Open Verifiable Data to Drive the Digital Economy
The stock-in-trade of governments is the provision of trust. For businesses, the traditional representation of that trust is paper. Paper in the form of permits, licenses, certifications and the like. These permissions, given to and hung on the walls of businesses, tell the world - “We adhere to the applicable laws and regulations to operate, and we’re ready to serve you!”.
To help power growth in the Digital Economy, we as a Government would like to provide businesses with a version of those permissions in a modern, digital form that they can use online to enable commerce and demonstrate these trusted permissions locally and abroad. An emerging W3C standard which could enable is this is Verifiable Claims. A Verifiable Claim is a piece of data stamped with strong cryptographic properties, guaranteeing:
- The true source of the data is the Issuer - e.g. a BC Government service (e.g. BC Registry)
- The data has not been altered since issuance
- The permission has not been revoked (a real time verification)
- The data was issued to a specific holder (e.g. a business)
An example of Verifiable Claim might be the Incorporation Certificate for a new legal entity issued by BC Registries. This Verifiable Claim could containing the date of incorporation, the Legal Name of the entity, it’s BC Registries ID, it’s official mailing address and so on. It can be Open Data, but it would be Open Data which is “stamped” such that it cannot be altered - and hence, can be trusted. The mechanisms for stamping (the cryptographic signing) and sharing of the data is made possible by the current advancements in Distributed Ledger Technologies - Blockchain.
Verifiable Claims are designed to be held in the “digital wallet” of the subject organization and used under their control for the purposes of conducting of online interactions, such as:
- proving to other government services that the legal entity is incorporated
- Used in a private sector context to prove qualifications - e.g. to a bank when opening a bank account, eliminating the in person production of paper incorporation documentation for the bank to verify
While we want to jump to the time when organizations hold their own set of Verifiable Claims in their own wallets, there is a “two-sided market” problem to be overcome:
- Supply: Government (or private sector) services don’t offer Verifiable Claims because there are no businesses with their own digital wallets
- Demand: Businesses don’t have a need for their own digital wallets because there are no services that support Verifiable Claims
TheOrgBook (our “in-development” product name) is both a step on the path of creating demand for Organizational Digital Wallets and Verifiable Claims, and a useful tool for the exchange of data between entities. TheOrgBook is a published repository of Verified Claims of public data generated by government services about businesses (and later can be augmented with other organization types such as societies, crown corporations, etc). In BC, a foundational Verifiable Claim would be generated, stamped and pushed into TheOrgBook by the BC Registry, and then supplemented by business-related Verifiable Claims from other services - Business Licenses, Liquor Licenses, Health Inspections, and so on. While enabled government services may not yet be able to get a necessary BC Registries Verifiable Claim from an business's digital wallet, it can get the public Verifiable Claim from TheOrgBook and verify the stamping of that data. This saves the user from the business from having to re-type all of the business data already provided by the Verifiable Claim, and immediately improves the quality of data held by the relying government service. This data sharing pattern can be extended across services and even across jurisdictions. In our proof-of-concept, the Government of Canada Supplier Registration process is using TheOrgBook to get Verifiable Claim data about an incorporated business from TheOrgBook in BC.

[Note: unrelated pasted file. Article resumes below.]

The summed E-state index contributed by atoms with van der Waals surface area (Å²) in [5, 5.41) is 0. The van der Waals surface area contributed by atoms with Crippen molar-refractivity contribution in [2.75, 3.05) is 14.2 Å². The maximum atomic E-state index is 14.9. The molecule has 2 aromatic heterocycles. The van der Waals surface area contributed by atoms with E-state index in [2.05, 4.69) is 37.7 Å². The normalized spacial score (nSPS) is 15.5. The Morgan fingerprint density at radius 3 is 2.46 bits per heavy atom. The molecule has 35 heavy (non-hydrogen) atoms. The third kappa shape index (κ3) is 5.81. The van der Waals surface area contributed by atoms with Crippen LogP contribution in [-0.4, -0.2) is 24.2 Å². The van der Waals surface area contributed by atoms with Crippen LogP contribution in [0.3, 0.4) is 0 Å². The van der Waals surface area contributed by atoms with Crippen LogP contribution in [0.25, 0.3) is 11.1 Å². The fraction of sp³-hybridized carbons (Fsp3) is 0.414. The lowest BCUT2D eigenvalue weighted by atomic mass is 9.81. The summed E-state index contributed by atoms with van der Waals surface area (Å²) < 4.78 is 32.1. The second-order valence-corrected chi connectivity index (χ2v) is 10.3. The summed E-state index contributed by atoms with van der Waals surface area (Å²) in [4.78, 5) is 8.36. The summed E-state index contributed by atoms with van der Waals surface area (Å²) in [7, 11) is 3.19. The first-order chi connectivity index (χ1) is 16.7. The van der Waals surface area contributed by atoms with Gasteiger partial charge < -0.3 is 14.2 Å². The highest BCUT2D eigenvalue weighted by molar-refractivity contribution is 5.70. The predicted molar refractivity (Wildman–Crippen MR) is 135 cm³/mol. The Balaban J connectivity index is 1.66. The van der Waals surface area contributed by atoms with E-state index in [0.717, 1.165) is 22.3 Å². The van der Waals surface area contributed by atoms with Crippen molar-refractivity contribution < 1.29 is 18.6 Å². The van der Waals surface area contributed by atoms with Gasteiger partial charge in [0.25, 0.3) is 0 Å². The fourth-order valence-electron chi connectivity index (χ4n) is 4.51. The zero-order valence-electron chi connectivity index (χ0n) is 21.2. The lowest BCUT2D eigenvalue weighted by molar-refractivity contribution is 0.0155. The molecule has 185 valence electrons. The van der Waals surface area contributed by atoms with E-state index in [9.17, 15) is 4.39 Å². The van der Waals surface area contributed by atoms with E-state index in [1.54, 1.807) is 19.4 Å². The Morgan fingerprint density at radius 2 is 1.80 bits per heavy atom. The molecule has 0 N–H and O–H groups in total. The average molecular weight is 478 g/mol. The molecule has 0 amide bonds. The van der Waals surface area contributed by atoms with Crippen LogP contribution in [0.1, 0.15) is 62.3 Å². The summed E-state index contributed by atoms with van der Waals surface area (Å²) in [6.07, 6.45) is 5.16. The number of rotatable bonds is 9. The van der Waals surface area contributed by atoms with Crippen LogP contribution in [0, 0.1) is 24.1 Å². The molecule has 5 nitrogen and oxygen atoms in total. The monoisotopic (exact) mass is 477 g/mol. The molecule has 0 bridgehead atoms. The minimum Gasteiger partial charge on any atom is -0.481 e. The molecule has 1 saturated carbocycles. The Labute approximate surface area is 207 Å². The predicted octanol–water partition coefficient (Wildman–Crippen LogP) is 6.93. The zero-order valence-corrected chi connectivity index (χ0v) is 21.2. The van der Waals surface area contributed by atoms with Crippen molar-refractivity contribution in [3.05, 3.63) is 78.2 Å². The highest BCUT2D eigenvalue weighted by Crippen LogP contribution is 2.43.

We are using TheOrgBook to learn about distributed ledger technology in support of Internet Identity-type problems. We are learning how to ensure we can know and can trust the entity with whom we are conducting business online. A solution to the challenges in Internet Identity has the potential to both generate significant economic growth, and eliminate antiquated, expensive and often ineffective paper processes. The Blockchain technologies we are using and evaluating are global in nature and scale. While the project is locally-driven, it is globally connected.
Our approach to this learning is open and agile. The Province of BC, in partnership with other Canadian jurisdictions, is building on the Linux Foundation’s Open Source Hyperledger Indy Distributed Ledger. Everything we are building in open, including the code (Open Source and published on GitHub), and our Sprint plans (published on Trello).
For more information see: